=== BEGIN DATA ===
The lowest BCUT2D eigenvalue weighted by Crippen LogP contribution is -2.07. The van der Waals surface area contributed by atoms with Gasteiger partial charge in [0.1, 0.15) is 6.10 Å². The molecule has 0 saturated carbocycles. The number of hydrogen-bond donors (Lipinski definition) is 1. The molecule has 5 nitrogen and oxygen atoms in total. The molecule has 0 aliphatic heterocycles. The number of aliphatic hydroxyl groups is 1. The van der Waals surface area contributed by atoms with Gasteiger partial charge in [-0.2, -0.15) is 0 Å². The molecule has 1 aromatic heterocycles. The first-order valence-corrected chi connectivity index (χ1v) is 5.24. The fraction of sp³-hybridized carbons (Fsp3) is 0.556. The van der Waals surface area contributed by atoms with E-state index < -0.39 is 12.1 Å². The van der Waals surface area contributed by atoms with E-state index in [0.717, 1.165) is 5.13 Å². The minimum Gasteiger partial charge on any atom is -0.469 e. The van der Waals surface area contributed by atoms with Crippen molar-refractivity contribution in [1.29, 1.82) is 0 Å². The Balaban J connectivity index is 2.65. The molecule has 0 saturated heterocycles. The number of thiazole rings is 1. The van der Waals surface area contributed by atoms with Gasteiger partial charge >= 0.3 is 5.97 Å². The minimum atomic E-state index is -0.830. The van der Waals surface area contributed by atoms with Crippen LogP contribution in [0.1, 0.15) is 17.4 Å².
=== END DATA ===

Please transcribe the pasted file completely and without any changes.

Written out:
The lowest BCUT2D eigenvalue weighted by Crippen LogP contribution is -2.07. The van der Waals surface area contributed by atoms with Gasteiger partial charge in [0.1, 0.15) is 6.10 Å². The molecule has 0 saturated carbocycles. The number of hydrogen-bond donors (Lipinski definition) is 1. The molecule has 5 nitrogen and oxygen atoms in total. The molecule has 0 aliphatic heterocycles. The number of aliphatic hydroxyl groups is 1. The van der Waals surface area contributed by atoms with Gasteiger partial charge in [-0.2, -0.15) is 0 Å². The molecule has 1 aromatic heterocycles. The first-order valence-corrected chi connectivity index (χ1v) is 5.24. The fraction of sp³-hybridized carbons (Fsp3) is 0.556. The van der Waals surface area contributed by atoms with E-state index < -0.39 is 12.1 Å². The van der Waals surface area contributed by atoms with E-state index in [0.717, 1.165) is 5.13 Å². The minimum Gasteiger partial charge on any atom is -0.469 e. The van der Waals surface area contributed by atoms with Crippen molar-refractivity contribution in [1.29, 1.82) is 0 Å². The Balaban J connectivity index is 2.65. The molecule has 0 saturated heterocycles. The number of thiazole rings is 1. The van der Waals surface area contributed by atoms with Gasteiger partial charge >= 0.3 is 5.97 Å². The minimum atomic E-state index is -0.830. The van der Waals surface area contributed by atoms with Crippen LogP contribution in [0.1, 0.15) is 17.4 Å².